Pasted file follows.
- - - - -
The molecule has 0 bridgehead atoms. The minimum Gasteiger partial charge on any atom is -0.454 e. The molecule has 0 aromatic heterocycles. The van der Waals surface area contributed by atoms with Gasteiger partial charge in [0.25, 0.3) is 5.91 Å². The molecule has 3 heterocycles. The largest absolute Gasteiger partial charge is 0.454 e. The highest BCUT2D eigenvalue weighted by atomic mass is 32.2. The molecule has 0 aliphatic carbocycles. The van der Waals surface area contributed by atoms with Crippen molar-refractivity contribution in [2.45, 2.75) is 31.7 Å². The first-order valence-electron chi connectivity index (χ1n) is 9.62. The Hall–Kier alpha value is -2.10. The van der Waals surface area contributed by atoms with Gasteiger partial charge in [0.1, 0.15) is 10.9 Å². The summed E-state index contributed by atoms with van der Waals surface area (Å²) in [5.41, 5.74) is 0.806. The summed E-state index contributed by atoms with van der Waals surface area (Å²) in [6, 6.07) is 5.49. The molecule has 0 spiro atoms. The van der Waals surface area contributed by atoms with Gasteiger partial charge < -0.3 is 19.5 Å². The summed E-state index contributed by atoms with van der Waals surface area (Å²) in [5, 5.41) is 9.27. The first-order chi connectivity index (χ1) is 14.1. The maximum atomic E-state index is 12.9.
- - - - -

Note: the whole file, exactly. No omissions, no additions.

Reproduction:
The molecule has 0 bridgehead atoms. The minimum Gasteiger partial charge on any atom is -0.454 e. The molecule has 0 aromatic heterocycles. The van der Waals surface area contributed by atoms with Gasteiger partial charge in [0.25, 0.3) is 5.91 Å². The molecule has 3 heterocycles. The largest absolute Gasteiger partial charge is 0.454 e. The highest BCUT2D eigenvalue weighted by atomic mass is 32.2. The molecule has 0 aliphatic carbocycles. The van der Waals surface area contributed by atoms with Crippen molar-refractivity contribution in [2.45, 2.75) is 31.7 Å². The first-order valence-electron chi connectivity index (χ1n) is 9.62. The Hall–Kier alpha value is -2.10. The van der Waals surface area contributed by atoms with Gasteiger partial charge in [0.1, 0.15) is 10.9 Å². The summed E-state index contributed by atoms with van der Waals surface area (Å²) in [5.41, 5.74) is 0.806. The summed E-state index contributed by atoms with van der Waals surface area (Å²) in [6, 6.07) is 5.49. The molecule has 0 spiro atoms. The van der Waals surface area contributed by atoms with Gasteiger partial charge < -0.3 is 19.5 Å². The summed E-state index contributed by atoms with van der Waals surface area (Å²) in [5, 5.41) is 9.27. The first-order chi connectivity index (χ1) is 14.1. The maximum atomic E-state index is 12.9.